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What is the minimum number of RECTANGULAR shipping boxes [#permalink]

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17 Apr 2013, 01:18

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C

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E

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Hi

I was going through Kaplan book DS question. I just wanted someone to verify/comment on what i m thinking. the question is:

What is the minimum number of RECTANGULAR shipping boxes Company L will need in order to ship 120 rectangular packages that are rectangular solids, all of which have exactly the same dimensions?

(1) The dimensions of the packages are 3 inches in length, 4 inches in depth, and 6 inches in height. (2) Each box is a cube of length one foot

Well certainly we can use both the statements to find out the answer easily, which is stated as the answer in the book too.. Just that what made me wonder was since we know the net volume of packages which is 3x4x6x120.. can we not equate this with volume of a BOX (i know dimensions are not given) whose dimensions we think upon to give the least number of boxes??

Let me make myself clear: 3x4x6x120= X (volume of box).. we need to minimize X or we can say maximise volume of box..

can the volume not be maximised by putting values based on assumptions ( which we tend to do in DS).. coz if we do so.. dimensions of the box can be 12x6x120 or 24x3x120 or etc etc.. each giving the same volume and making the number of rectangular boxes as ONE.. which would be least.. HENCE ''A'' SHOULD BE SUFFICIENT?

Please tell me where I am going wrong!! Thanks

p.s. i usually get embarrassed when ppl ask me to search for a topic before posting one , I swear i did this time.. and I believe the similar posts have slightly different doubt with a slightly moulded question..

Re: What is the minimum number of RECTANGULAR shipping boxes [#permalink]

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17 Apr 2013, 03:17

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I'm not sure I understood what you meant. By I can try to explain my view.

Given statement 1, you say that the volume of the boxes is \(120*3*4*6\) CORRECT. But if we don't know the dimension of the box, we cannot say how many of those we need. let me give you a simple example: \(AreaBox= 100000000\) (huge number) => one box is enough \(AreaBox = 20\) => more than one is necessary. A is not Sufficient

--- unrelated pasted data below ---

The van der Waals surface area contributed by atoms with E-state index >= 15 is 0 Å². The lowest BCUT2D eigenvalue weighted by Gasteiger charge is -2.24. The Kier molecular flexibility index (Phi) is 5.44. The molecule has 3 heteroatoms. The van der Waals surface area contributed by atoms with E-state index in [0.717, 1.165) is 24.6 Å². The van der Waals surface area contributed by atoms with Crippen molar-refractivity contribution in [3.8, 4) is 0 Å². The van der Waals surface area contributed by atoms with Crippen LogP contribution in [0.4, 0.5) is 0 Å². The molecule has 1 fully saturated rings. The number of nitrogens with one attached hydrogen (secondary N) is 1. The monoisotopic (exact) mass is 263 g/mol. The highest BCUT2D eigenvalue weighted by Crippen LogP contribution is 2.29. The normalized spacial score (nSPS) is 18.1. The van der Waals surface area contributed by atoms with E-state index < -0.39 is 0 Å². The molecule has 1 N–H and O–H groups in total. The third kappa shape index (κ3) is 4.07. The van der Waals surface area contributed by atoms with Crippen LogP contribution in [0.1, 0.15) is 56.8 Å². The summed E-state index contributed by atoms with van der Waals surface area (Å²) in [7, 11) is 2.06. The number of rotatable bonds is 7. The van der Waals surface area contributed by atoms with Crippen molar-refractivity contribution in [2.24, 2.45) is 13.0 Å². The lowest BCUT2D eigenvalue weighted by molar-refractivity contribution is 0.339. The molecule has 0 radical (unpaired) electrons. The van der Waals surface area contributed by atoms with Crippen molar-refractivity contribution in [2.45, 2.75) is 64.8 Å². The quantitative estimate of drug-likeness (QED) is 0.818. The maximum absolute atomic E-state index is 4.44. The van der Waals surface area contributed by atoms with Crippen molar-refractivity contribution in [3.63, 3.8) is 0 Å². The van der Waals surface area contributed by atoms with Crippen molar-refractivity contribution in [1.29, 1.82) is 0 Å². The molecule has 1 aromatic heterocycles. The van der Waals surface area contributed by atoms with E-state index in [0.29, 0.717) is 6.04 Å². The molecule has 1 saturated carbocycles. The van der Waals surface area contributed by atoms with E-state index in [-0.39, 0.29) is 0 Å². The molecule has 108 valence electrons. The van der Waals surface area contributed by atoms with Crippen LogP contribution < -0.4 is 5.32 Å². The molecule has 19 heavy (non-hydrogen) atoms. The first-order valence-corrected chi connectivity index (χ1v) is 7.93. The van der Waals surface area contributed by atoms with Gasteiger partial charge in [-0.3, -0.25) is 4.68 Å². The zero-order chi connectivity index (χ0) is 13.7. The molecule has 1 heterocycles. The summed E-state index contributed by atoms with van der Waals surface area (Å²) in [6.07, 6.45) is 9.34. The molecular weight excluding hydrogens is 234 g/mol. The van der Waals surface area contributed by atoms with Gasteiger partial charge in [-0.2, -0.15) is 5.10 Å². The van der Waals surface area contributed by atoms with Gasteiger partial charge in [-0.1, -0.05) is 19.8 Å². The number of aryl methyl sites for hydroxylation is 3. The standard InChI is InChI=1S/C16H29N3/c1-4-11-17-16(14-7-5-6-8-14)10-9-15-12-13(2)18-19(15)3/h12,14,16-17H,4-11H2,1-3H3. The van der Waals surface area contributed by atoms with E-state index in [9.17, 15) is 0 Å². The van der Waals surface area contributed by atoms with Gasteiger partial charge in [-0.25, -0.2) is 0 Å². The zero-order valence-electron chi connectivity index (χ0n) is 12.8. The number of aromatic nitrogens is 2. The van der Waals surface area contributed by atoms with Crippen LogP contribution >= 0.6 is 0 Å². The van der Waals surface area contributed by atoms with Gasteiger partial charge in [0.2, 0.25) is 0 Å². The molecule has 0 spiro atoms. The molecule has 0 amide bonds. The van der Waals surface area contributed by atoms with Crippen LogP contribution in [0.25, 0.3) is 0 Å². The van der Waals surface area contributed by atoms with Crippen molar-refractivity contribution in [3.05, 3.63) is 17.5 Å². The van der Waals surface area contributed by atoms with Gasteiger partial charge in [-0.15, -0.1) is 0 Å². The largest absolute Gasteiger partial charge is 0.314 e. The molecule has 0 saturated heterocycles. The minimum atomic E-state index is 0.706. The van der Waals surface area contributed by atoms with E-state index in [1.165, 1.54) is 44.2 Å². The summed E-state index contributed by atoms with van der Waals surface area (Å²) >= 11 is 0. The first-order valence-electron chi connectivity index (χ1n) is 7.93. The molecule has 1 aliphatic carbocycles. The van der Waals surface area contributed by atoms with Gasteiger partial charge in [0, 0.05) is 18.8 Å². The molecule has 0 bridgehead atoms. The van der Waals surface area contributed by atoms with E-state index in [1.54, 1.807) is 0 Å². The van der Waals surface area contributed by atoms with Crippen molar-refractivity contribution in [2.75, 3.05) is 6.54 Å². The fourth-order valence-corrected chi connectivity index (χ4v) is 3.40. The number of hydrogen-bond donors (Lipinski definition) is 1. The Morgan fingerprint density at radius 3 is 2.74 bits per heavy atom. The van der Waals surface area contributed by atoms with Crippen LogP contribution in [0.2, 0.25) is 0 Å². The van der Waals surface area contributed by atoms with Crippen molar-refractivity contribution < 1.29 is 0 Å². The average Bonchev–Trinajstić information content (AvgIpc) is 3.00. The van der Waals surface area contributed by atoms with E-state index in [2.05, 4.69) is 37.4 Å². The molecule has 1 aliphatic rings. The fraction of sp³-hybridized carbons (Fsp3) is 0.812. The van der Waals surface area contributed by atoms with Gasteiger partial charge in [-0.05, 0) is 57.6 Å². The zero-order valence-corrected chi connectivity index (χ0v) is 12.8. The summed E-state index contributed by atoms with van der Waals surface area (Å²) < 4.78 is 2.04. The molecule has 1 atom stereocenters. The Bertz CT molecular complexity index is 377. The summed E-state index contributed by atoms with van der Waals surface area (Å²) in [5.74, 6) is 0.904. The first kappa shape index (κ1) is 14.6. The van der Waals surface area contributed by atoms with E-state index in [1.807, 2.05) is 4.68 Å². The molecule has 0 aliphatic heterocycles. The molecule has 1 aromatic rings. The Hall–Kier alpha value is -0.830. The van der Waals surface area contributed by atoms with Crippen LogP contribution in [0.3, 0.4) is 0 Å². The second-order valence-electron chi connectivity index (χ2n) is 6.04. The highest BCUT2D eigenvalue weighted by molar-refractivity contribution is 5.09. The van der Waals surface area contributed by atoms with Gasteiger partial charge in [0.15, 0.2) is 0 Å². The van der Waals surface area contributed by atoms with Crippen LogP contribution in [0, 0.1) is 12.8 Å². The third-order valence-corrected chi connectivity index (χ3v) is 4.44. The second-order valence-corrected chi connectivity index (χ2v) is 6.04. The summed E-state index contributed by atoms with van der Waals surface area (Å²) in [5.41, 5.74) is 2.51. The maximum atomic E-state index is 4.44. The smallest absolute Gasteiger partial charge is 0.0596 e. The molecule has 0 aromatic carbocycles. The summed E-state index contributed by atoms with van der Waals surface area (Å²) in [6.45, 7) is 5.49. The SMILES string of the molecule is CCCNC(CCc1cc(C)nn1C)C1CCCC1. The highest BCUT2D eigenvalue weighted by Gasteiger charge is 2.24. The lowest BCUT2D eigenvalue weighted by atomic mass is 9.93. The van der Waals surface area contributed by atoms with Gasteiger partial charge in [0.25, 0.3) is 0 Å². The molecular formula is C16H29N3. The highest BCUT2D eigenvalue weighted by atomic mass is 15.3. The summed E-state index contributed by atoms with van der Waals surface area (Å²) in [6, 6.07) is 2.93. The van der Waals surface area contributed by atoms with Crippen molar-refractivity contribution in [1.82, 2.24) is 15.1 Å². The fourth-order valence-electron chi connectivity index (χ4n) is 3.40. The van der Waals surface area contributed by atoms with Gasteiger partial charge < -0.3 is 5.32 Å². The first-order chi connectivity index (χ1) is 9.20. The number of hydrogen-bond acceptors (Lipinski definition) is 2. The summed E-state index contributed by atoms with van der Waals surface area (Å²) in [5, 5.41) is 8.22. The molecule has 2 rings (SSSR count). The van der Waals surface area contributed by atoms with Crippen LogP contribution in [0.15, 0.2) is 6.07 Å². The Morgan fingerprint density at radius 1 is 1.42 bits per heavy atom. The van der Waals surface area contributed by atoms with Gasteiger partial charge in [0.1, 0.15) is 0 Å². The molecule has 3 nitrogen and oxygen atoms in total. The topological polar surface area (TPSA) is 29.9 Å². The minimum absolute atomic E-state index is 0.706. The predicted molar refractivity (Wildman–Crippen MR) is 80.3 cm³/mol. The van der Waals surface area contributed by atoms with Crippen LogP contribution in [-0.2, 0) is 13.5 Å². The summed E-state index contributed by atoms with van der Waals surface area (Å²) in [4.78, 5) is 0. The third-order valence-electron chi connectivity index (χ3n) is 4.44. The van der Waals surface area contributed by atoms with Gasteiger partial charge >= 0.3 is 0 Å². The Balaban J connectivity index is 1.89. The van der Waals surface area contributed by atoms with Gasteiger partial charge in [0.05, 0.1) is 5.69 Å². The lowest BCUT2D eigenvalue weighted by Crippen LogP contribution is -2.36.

Let me know if this helps
_________________

It is beyond a doubt that all our knowledge that begins with experience.

I was going through Kaplan book DS question. I just wanted someone to verify/comment on what i m thinking. the question is:

What is the minimum number of RECTANGULAR shipping boxes Company L will need in order to ship 120 rectangular packages that are rectangular solids, all of which have exactly the same dimensions?

(1) The dimensions of the packages are 3 inches in length, 4 inches in depth, and 6 inches in height. (2) Each box is a cube of length one foot

Well certainly we can use both the statements to find out the answer easily, which is stated as the answer in the book too.. Just that what made me wonder was since we know the net volume of packages which is 3x4x6x120.. can we not equate this with volume of a BOX (i know dimensions are not given) whose dimensions we think upon to give the least number of boxes??

Let me make myself clear: 3x4x6x120= X (volume of box).. we need to minimize X or we can say maximise volume of box..

can the volume not be maximised by putting values based on assumptions ( which we tend to do in DS).. coz if we do so.. dimensions of the box can be 12x6x120 or 24x3x120 or etc etc.. each giving the same volume and making the number of rectangular boxes as ONE.. which would be least.. HENCE ''A'' SHOULD BE SUFFICIENT?

Please tell me where I am going wrong!! Thanks

p.s. i usually get embarrassed when ppl ask me to search for a topic before posting one , I swear i did this time.. and I believe the similar posts have slightly different doubt with a slightly moulded question..

Dear Swarman, I believe Zarrolou gave a fine response, but I am going to add my 2¢ as well.